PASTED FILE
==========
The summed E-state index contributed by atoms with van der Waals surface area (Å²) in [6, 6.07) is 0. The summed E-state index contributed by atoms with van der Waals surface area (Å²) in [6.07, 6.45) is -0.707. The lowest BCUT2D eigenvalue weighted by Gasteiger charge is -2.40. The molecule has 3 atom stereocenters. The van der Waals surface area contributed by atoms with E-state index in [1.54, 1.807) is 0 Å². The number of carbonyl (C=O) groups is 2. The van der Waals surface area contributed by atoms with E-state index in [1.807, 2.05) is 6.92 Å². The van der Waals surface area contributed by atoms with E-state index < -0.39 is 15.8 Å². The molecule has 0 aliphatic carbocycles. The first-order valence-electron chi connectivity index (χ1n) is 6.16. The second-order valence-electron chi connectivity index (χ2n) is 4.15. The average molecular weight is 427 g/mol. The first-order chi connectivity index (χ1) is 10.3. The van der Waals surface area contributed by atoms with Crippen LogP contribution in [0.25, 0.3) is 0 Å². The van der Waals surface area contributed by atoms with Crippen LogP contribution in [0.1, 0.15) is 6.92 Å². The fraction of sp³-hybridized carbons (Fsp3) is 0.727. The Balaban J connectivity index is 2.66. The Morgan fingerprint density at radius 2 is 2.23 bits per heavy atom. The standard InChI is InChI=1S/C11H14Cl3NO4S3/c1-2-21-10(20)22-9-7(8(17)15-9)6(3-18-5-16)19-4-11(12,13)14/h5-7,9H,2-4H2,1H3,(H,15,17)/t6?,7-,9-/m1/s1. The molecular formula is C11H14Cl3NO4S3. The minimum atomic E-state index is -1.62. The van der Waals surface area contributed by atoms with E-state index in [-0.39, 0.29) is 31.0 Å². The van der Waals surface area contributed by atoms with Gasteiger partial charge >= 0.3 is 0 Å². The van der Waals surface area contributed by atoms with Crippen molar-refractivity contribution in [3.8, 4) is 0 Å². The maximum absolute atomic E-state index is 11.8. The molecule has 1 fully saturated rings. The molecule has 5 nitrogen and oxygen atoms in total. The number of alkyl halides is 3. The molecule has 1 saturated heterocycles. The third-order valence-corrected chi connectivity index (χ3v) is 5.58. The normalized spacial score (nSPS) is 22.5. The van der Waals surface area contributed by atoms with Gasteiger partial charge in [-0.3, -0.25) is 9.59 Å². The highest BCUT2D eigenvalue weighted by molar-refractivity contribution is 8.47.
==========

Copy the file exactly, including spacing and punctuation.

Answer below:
The summed E-state index contributed by atoms with van der Waals surface area (Å²) in [6, 6.07) is 0. The summed E-state index contributed by atoms with van der Waals surface area (Å²) in [6.07, 6.45) is -0.707. The lowest BCUT2D eigenvalue weighted by Gasteiger charge is -2.40. The molecule has 3 atom stereocenters. The van der Waals surface area contributed by atoms with E-state index in [1.54, 1.807) is 0 Å². The number of carbonyl (C=O) groups is 2. The van der Waals surface area contributed by atoms with E-state index in [1.807, 2.05) is 6.92 Å². The van der Waals surface area contributed by atoms with E-state index < -0.39 is 15.8 Å². The molecule has 0 aliphatic carbocycles. The first-order valence-electron chi connectivity index (χ1n) is 6.16. The second-order valence-electron chi connectivity index (χ2n) is 4.15. The average molecular weight is 427 g/mol. The first-order chi connectivity index (χ1) is 10.3. The van der Waals surface area contributed by atoms with Crippen LogP contribution in [0.25, 0.3) is 0 Å². The van der Waals surface area contributed by atoms with Crippen LogP contribution in [0.1, 0.15) is 6.92 Å². The fraction of sp³-hybridized carbons (Fsp3) is 0.727. The Balaban J connectivity index is 2.66. The Morgan fingerprint density at radius 2 is 2.23 bits per heavy atom. The standard InChI is InChI=1S/C11H14Cl3NO4S3/c1-2-21-10(20)22-9-7(8(17)15-9)6(3-18-5-16)19-4-11(12,13)14/h5-7,9H,2-4H2,1H3,(H,15,17)/t6?,7-,9-/m1/s1. The molecular formula is C11H14Cl3NO4S3. The minimum atomic E-state index is -1.62. The van der Waals surface area contributed by atoms with E-state index in [-0.39, 0.29) is 31.0 Å². The van der Waals surface area contributed by atoms with Gasteiger partial charge >= 0.3 is 0 Å². The van der Waals surface area contributed by atoms with Crippen molar-refractivity contribution in [3.8, 4) is 0 Å². The maximum absolute atomic E-state index is 11.8. The molecule has 1 fully saturated rings. The molecule has 5 nitrogen and oxygen atoms in total. The number of alkyl halides is 3. The molecule has 1 saturated heterocycles. The third-order valence-corrected chi connectivity index (χ3v) is 5.58. The normalized spacial score (nSPS) is 22.5. The van der Waals surface area contributed by atoms with Gasteiger partial charge in [-0.3, -0.25) is 9.59 Å². The highest BCUT2D eigenvalue weighted by molar-refractivity contribution is 8.47.